Irish Catholic leader refuses to quit

The leader of the Roman Catholic
Church in Ireland is facing huge pressure to resign amid allegations he
witnessed teenage abuse victims take vows of silence over a paedophile.

Cardinal Sean Brady, the Primate of
All Ireland, admitted that he attended meetings in 1975 when two teenage boys
signed oaths of silence while testifying in a Church inquiry against Father
Brendan Smyth.

The priest was later uncovered as
the most notorious child abuser in the Irish Catholic Church, carrying out more
than 90 sexual assaults against 40 youngsters in a 20-year period.

Survivors’ groups say the
revelations show the cardinal colluded in the cover up of Smyth’s crimes –
which, they say, allowed the cleric to continue offending – and say he must
quit immediately.

Cardinal Brady has refused to go,
however, because he said he acted promptly against Smyth but did not have the authority
to turn him into the Gardai.

Maeve Lewis, of support group One
in Four, said: ‘This latest disclosure removes Cardinal Brady’s credibility to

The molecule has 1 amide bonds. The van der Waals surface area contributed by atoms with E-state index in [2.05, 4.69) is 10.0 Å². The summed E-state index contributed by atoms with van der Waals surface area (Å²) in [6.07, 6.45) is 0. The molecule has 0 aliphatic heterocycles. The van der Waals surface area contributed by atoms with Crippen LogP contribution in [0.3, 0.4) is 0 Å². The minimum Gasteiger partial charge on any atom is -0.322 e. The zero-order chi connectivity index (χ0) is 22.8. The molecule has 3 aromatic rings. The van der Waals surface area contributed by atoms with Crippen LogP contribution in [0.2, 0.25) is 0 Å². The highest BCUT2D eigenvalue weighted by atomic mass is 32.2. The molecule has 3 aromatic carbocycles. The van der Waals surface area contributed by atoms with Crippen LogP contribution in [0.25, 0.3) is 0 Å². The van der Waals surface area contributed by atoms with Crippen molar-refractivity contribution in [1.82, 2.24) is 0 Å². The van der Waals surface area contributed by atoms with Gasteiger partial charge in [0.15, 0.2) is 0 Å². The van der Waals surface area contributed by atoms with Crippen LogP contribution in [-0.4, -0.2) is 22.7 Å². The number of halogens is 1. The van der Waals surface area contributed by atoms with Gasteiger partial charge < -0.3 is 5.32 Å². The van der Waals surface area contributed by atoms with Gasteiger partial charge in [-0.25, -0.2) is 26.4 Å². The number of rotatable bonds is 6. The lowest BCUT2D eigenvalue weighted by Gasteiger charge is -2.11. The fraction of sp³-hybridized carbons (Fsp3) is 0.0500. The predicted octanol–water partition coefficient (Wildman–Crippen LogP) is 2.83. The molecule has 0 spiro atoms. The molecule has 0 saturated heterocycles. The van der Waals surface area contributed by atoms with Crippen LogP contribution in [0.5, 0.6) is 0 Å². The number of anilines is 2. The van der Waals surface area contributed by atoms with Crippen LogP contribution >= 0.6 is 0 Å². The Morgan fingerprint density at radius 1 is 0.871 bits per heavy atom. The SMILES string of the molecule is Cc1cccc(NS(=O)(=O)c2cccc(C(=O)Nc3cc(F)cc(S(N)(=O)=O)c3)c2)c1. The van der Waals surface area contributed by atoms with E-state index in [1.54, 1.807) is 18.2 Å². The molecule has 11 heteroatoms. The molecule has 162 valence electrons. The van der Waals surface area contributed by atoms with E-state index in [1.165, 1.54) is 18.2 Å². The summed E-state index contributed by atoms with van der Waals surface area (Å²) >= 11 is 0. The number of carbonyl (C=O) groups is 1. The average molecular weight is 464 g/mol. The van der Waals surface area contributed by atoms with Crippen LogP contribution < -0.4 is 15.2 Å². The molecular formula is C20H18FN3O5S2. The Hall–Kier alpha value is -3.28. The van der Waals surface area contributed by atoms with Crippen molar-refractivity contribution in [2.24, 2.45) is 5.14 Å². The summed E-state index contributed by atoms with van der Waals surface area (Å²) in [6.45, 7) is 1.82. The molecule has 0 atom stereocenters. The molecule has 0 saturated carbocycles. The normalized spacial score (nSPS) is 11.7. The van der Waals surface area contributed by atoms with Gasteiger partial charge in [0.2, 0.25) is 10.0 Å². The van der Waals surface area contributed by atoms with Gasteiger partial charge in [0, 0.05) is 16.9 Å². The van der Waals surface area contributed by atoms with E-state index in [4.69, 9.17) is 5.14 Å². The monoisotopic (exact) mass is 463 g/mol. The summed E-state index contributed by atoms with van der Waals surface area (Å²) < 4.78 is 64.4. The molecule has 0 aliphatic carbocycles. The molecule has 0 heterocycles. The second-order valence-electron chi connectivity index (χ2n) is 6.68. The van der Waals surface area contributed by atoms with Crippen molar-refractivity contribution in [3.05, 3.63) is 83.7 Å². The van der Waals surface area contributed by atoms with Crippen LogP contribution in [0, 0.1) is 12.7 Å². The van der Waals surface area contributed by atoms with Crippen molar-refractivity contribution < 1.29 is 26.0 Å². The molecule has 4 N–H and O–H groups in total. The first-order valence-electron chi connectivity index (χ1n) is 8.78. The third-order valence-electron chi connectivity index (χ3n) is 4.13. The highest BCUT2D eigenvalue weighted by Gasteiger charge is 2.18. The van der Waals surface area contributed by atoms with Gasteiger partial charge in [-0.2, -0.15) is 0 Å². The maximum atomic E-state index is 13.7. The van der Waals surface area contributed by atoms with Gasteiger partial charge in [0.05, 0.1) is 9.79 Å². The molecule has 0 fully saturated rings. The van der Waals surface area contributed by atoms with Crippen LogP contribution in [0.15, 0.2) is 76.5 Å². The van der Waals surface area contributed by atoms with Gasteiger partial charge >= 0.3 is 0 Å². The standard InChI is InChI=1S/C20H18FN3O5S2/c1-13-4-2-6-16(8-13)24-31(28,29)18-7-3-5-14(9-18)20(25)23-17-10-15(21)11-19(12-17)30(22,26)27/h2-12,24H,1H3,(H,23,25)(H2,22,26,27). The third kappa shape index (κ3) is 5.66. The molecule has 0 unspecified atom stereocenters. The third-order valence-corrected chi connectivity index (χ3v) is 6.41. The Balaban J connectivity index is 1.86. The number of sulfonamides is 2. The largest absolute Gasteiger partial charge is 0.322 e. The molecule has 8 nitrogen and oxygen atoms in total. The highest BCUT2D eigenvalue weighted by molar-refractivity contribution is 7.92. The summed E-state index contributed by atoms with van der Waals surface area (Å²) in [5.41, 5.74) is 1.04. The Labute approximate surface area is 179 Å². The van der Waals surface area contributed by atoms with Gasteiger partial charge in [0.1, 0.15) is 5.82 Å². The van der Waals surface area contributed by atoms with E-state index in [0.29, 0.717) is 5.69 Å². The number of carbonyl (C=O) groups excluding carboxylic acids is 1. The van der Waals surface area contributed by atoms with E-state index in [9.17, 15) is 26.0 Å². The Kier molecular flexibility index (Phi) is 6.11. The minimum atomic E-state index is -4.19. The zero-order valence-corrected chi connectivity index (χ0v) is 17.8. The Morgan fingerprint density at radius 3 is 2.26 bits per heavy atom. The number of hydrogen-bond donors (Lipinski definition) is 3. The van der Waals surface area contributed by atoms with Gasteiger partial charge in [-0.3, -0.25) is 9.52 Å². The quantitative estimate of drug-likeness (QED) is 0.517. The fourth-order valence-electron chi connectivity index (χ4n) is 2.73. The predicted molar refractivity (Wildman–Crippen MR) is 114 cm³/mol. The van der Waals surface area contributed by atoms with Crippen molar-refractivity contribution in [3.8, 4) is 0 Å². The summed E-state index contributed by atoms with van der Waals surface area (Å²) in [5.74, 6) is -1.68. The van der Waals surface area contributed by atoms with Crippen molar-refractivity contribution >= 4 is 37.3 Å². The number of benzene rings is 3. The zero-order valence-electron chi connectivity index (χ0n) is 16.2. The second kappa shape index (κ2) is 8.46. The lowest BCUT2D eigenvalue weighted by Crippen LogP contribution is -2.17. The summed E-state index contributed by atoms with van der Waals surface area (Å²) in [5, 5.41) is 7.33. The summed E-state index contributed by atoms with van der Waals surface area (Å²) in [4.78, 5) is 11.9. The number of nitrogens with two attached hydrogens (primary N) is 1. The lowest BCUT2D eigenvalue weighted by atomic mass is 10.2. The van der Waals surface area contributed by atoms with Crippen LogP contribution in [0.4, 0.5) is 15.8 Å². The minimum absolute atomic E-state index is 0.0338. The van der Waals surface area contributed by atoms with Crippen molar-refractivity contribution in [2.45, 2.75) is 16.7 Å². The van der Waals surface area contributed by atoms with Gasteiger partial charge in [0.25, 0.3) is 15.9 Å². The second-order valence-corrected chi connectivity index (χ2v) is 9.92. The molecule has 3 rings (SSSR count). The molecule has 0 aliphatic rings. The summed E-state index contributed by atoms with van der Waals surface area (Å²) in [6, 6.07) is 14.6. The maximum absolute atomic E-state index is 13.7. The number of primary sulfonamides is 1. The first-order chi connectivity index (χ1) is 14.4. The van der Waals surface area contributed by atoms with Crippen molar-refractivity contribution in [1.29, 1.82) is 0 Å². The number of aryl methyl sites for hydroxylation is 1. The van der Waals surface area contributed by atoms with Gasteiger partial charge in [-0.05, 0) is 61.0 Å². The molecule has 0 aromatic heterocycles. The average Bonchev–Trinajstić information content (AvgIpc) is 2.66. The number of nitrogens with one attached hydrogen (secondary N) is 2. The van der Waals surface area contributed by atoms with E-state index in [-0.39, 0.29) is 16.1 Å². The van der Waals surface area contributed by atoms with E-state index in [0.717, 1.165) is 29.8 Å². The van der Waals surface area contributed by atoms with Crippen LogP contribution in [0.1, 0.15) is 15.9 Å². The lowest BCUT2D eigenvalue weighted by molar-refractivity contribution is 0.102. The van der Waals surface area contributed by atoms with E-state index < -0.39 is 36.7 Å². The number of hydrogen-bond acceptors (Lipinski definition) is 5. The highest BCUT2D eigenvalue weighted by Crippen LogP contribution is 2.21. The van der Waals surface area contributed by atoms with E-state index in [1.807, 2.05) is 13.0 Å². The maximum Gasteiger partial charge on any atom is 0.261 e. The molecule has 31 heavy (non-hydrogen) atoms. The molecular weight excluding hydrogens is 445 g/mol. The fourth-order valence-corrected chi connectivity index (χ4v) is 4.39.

provide the leadership that is so vital at this time, leaving him no option but
to resign.’

Abuse campaigner Colm O’Gorman said
Cardinal Brady ‘is now deeply personally implicated in the gross failures
of the Catholic Church in the management of Smyth and his rampant sexual
offending against children.’

The revelations date to a time when
Brady was a priest and a part-time secretary to the then Bishop of Kilmore,
Francis McKiernan.

He attended two meetings where the
complainants gave their testimonies and signed undertakings, on oath, to
respect the confidentiality of the inquiry. 

Afterwards, Father Brady passed
reports of the meetings to Bishop McKiernan for his ‘immediate action’.

Cardinal Brady said today that he
would not be resigning because he had done nothing wrong.

‘I did act, and act effectively, in
that inquiry to produce the grounds for removing Father Smyth from ministry and
specifically it was underlined that he was not to hear confessions and that was
very important.’